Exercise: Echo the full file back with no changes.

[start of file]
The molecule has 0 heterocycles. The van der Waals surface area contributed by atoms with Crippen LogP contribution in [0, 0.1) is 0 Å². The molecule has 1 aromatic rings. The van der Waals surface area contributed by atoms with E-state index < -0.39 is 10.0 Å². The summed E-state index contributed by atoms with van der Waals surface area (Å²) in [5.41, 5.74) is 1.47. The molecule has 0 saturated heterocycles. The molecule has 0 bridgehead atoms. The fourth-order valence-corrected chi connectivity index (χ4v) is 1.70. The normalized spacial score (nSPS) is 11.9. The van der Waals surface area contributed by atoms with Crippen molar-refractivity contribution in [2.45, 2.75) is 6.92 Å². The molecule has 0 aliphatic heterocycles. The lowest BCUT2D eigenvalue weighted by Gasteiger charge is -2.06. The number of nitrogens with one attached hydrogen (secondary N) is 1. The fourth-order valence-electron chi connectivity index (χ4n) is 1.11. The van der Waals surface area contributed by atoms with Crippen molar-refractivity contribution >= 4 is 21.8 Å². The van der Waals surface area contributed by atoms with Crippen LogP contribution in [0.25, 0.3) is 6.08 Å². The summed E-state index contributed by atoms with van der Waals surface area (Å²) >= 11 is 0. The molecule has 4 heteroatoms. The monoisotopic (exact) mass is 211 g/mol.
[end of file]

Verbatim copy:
The molecule has 0 heterocycles. The van der Waals surface area contributed by atoms with Crippen LogP contribution in [0, 0.1) is 0 Å². The molecule has 1 aromatic rings. The van der Waals surface area contributed by atoms with E-state index < -0.39 is 10.0 Å². The summed E-state index contributed by atoms with van der Waals surface area (Å²) in [5.41, 5.74) is 1.47. The molecule has 0 saturated heterocycles. The molecule has 0 bridgehead atoms. The fourth-order valence-corrected chi connectivity index (χ4v) is 1.70. The normalized spacial score (nSPS) is 11.9. The van der Waals surface area contributed by atoms with Crippen molar-refractivity contribution in [2.45, 2.75) is 6.92 Å². The molecule has 0 aliphatic heterocycles. The lowest BCUT2D eigenvalue weighted by Gasteiger charge is -2.06. The number of nitrogens with one attached hydrogen (secondary N) is 1. The fourth-order valence-electron chi connectivity index (χ4n) is 1.11. The van der Waals surface area contributed by atoms with Crippen molar-refractivity contribution >= 4 is 21.8 Å². The van der Waals surface area contributed by atoms with Crippen LogP contribution in [0.25, 0.3) is 6.08 Å². The summed E-state index contributed by atoms with van der Waals surface area (Å²) >= 11 is 0. The molecule has 4 heteroatoms. The monoisotopic (exact) mass is 211 g/mol.